By Phil Hall | April 21, 2007

No one would bother with this obscure 1941 student film if it did not feature a 17-year-old Charlton Heston in his screen debut. Long before he was driving chariots, fighting those damn dirty apes and making the world safe for gun enthusiasts, Heston played the title role in this 16mm student film based on Henrik Ibsen’s classic play.

But you wouldn’t know it was a classic from this adaptation. The film has all of the vices associated with student movies (hammy acting, clumsy direction, a heaving sense of self-worth and pretension) and none of the virtues. The film is, admittedly, ambitious, but its poverty is constantly on display. The wilderness in Ilinois and Wisconsin substitute for the play’s Norwegian and Moroccan locations, and bad make-up barely disguises the young non-professionals who play the village elders. Edvard Grieg’s beloved music fills the soundtrack (it actually drowns it) but Ibsen’s language is absent – the film was shot as a silent production and intertitles fill the absence of voices.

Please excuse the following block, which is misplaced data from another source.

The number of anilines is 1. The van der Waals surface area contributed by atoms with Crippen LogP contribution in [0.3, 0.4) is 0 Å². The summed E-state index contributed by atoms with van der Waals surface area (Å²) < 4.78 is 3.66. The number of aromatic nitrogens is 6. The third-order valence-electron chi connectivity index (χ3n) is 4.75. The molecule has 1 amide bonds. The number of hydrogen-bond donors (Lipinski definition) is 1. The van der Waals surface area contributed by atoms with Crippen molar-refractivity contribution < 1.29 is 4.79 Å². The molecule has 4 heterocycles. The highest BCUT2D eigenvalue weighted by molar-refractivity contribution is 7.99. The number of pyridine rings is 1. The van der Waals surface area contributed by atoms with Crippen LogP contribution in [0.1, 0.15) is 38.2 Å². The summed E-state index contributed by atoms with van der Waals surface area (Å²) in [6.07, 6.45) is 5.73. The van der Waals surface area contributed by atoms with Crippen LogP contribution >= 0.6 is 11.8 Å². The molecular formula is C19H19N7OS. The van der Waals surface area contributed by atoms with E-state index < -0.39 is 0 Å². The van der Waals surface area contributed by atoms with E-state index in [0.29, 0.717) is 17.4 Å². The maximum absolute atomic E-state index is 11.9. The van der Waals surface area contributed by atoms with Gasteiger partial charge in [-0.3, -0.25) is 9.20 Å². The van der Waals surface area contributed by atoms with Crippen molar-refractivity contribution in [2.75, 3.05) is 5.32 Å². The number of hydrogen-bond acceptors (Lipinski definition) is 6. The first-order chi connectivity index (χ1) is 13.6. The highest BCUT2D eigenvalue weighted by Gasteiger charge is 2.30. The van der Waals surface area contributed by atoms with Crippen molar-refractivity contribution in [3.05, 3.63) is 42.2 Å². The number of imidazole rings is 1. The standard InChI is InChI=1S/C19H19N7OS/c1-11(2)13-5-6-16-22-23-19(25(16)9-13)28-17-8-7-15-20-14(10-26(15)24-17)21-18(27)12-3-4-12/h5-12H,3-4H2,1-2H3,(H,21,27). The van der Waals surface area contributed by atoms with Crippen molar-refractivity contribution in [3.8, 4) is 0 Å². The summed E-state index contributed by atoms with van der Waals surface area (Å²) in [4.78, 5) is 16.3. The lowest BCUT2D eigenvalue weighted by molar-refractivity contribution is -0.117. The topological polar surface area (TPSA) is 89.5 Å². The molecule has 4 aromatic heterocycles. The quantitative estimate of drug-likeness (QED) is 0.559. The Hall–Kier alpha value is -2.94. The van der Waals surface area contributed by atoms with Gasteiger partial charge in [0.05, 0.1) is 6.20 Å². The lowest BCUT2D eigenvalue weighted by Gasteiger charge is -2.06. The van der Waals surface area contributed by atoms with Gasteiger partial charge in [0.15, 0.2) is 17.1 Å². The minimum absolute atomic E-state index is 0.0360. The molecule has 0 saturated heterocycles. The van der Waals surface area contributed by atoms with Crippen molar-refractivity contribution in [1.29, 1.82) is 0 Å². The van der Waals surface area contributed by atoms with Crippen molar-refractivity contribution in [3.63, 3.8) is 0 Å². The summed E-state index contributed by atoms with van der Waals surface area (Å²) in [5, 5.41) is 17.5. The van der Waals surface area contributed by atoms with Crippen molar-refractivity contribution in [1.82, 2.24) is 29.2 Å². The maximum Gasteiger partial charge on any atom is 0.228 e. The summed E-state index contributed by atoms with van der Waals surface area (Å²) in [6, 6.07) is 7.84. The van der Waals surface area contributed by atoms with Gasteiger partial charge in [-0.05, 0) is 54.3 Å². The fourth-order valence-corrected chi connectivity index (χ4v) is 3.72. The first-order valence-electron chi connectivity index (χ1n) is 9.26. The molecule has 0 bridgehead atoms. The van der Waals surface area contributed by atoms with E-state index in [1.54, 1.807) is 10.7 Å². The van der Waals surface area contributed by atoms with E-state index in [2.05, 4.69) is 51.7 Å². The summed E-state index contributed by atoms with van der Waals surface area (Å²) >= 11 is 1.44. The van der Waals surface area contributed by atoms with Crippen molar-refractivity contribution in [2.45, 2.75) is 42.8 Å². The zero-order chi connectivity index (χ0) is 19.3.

As for Heston, he comes across as an uncommonly handsome youth with no evidence of acting talent. He would reunite with David Bradley, the producer-director of “Peer Gynt,” in 1950 for another amateurish performance in an amateur film (“Julius Caesar”) before heading to Hollywood to enjoy a career of amateurish performances in professional films.

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